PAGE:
Catacombes of Paris
Fall is the perfect time to experience the gothic charm of Paris. The gray skies and cool temperatures bring out the city’s ghoulish side. If you want to get spooked, head underground to the Catacombs, a centuries’ old subterranean cemetery. This sprawling bone museum is far more frightening than even the most grotesque gargoyle of Notre Dame.
At the end of the 18th century, Paris was overcrowded and so were its cemeteries. In an attempt to solve the growing real estate and public health problem, city officials decided to utilize the abandoned network of limestone quarries underneath the city. In 1786, workers began painstakingly transferring the bones of the deceased into the underground tunnels. By 1860, some six million departed Parisians found their final resting place in the caverns of the Catacombs. Read the entire story here…»
Photo of the Foundation Cartier in Paris
Sure, a trip to Paris would be incomplete without a tete-a-tete with the Mona Lisa at the Louvre, but there are more intimate ways to peruse the art world in the French capital. While the halls of Paris’ most renowned museums are teeming with foreign tourists and twinkling flashbulbs, dozens of galleries in the city draw Parisians out of cafes and into the modern art world. Among all of the galleries currently shining in the city of light the Fondation Cartier is one of the brightest. This season, the 14th arrondissement organization turns its focus towards the ideas of native identity and of being rooted, and uprooted. Native Land, Stop Eject confronts the consequences of globalization, where native peoples are constantly threatened with exile and where massive migration has greased the wheels of modernity. The extensive mixed-media exhibit fills its halls with art-loving Parisians and out-of-towners in the know. New York Habitat apartments are filling quickly this winter, but travelers can still find dozens of available apartments in the 14th arrondissement that fill their artistic tastes. Read the entire story here…»
Photograph of Patti Smith singing by Diago Oliva
Patti Smith is a modern rock legend. However like many musicians, Smith’s creativity doesn’t begin and end with the strumming of a guitar–it travels to the tip of a poetic pen, lense of a inquisitive camera and table of a cluttered drafting board. Smith will always be known more for her music than anything else–she’s a member of the Rock ’n’ Roll Hall of Fame–nevertheless Paris’ Fondation Cartier has found enough merit in her diverse creative pursuits to dedicate an exhibit to her vast artistic conceptions. New York Habitat has dozens of accommodations in the 14th arrondissement, the same quarter as the modern-art gallery, with many still available for this spring/early summer.
Designed by–you guessed it–Jean Nouvel, the Fondation Cartier is one of those rare ultramodern buildings that melts seamlessly into the landscape of Haussmannian Paris. The Patti Smith exhibit, titled “Land 250″ for the name of one of Smith’s vintage Polaroid cameras, focuses as much on her personal pursuits–drawing, photography, poetry–as her professional life. Ms. Smith draws heavily on her own inspirations for the exhibit, presenting photos taken by Constantin Brancusi, reading poetry from Virginia Woolf, and displaying a rock from the river where Woolf committed suicide. Running until June 22nd, the Fondation Cartier is holding a “Nomadic Nights” series to run in conjunction with the Smith exhibit. Organized by Smith herself, the series allows visitors to peruse the exhibit while rocking out to a band or listening to an insightful discussion–all with the hope that the two aesthetic forms will productively illuminate each other. Act fast, tickets are being gobbled up and must be purchased in advance at the F.C. ticket booth or FNAC store. The Fondation Cartier is located at 261 boulevard Raspail, in the lovely 14th arrondissement of Paris. The closest metro stations are Raspail and Denfert Rochereau. Read the entire story here…»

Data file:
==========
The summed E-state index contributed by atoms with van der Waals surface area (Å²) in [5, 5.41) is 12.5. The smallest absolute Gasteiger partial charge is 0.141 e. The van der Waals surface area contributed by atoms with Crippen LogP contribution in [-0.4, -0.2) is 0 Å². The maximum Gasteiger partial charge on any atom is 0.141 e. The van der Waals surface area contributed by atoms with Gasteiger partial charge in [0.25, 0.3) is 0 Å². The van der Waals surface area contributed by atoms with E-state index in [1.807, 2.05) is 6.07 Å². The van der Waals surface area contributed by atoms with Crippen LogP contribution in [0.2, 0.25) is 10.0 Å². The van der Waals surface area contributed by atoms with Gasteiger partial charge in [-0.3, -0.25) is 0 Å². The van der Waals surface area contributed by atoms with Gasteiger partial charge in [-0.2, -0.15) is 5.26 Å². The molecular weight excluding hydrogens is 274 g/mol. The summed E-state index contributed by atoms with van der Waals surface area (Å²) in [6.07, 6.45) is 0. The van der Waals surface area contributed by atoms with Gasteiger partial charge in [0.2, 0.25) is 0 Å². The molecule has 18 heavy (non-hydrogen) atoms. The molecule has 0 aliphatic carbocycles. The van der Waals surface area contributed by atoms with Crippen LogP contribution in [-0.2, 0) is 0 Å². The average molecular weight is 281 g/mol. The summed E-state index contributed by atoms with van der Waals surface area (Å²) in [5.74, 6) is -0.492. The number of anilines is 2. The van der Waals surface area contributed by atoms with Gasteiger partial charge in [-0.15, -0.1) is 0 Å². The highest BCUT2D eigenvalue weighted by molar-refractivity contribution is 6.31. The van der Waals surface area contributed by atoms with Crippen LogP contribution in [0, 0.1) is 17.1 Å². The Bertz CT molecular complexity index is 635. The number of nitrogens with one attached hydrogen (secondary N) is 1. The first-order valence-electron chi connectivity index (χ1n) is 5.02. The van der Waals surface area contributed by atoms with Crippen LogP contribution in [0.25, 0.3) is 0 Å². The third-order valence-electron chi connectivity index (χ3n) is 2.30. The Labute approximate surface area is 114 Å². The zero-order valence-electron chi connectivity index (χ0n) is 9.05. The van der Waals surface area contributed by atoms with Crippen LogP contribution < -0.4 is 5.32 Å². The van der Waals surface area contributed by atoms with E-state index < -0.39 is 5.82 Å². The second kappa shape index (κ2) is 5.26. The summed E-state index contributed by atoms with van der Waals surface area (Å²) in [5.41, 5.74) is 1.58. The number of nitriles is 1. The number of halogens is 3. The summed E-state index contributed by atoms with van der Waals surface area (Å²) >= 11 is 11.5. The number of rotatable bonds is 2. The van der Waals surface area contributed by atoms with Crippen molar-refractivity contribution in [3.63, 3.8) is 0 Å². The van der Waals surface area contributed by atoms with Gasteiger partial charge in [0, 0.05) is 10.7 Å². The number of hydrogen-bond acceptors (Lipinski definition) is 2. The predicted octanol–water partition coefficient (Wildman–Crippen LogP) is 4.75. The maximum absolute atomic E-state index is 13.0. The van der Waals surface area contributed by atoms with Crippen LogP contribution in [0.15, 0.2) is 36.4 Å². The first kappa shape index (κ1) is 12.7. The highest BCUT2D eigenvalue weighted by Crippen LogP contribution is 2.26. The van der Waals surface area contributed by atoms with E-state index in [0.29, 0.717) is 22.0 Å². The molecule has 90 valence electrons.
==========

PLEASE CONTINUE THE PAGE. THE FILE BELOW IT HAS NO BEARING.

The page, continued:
Of all the lively quarters in Paris the one with the most English-literary history and tradition is Montparnasse. Five cafés, all situated on a corner of the Boulevard Montparnasse, retain the feel, charm and look of the Lost Generation of Paris. When Hemingway, Ezra Pound and F. Scott Fitzgerald first moved to Paris they took small flats on the rue Notre-Dame-des-Champs, a few blocks from the mythic cafes. Scott Fitzgerald and his wife Zelda were notorious drinkers and regulars in many Montparnasse cafés as were Gertrude Stein, James Joyce and Hemingway’s The Sun Also Rises characters Jake and Robert Cohn. New York Habitat has Montparnasse accommodations that will make it easy to add your name to the list of famous café patrons.
Photo of the La Rotonde Pub: Montparnasse, Paris, France
We fittingly end our literary café crawl on the Boulevard Montparnasse, making stops at La Coupole, La Rotonde, Le Dome, Le Select and La Closerie des Lilas. Exiting at Metro Vavin our first cocktail break will be at La Rotonde, of which Hemingway said, “No matter what café in Montparnasse you ask a taxi driver to bring you to from the right bank of the river, they always take you to the Rotonde.” The café is a renovated old-world gem, serving excellent meals and reasonably priced glasses of wine and cocktails. Next stops are La Coupole, Le Select and Le Dome. All the cafés have similar menus and are filled with Parisians grabbing after-work drinks. The food is quite good but, of course, the biggest draw is a dining room filled with the ghosts of Josephine Baker, Pablo Picasso, Salvador Dali and Pappa Hemingway. Read the entire story here…»